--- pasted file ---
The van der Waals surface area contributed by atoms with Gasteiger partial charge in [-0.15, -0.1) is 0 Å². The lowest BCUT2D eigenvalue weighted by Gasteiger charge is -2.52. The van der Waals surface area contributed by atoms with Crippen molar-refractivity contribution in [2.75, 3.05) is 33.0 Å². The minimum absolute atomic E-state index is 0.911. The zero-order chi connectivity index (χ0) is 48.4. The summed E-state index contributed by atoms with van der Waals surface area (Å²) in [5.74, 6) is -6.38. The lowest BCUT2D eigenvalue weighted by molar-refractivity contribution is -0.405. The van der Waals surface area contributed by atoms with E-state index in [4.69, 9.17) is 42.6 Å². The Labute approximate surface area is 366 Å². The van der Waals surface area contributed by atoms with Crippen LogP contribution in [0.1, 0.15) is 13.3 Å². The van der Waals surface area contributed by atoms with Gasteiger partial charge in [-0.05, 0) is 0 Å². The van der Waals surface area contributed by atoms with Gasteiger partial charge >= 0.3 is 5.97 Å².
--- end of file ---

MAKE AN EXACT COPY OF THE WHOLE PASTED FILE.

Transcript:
The van der Waals surface area contributed by atoms with Gasteiger partial charge in [-0.15, -0.1) is 0 Å². The lowest BCUT2D eigenvalue weighted by Gasteiger charge is -2.52. The van der Waals surface area contributed by atoms with Crippen molar-refractivity contribution in [2.75, 3.05) is 33.0 Å². The minimum absolute atomic E-state index is 0.911. The zero-order chi connectivity index (χ0) is 48.4. The summed E-state index contributed by atoms with van der Waals surface area (Å²) in [5.74, 6) is -6.38. The lowest BCUT2D eigenvalue weighted by molar-refractivity contribution is -0.405. The van der Waals surface area contributed by atoms with E-state index in [4.69, 9.17) is 42.6 Å². The Labute approximate surface area is 366 Å². The van der Waals surface area contributed by atoms with Crippen LogP contribution in [0.1, 0.15) is 13.3 Å². The van der Waals surface area contributed by atoms with Gasteiger partial charge in [-0.05, 0) is 0 Å². The van der Waals surface area contributed by atoms with Gasteiger partial charge >= 0.3 is 5.97 Å².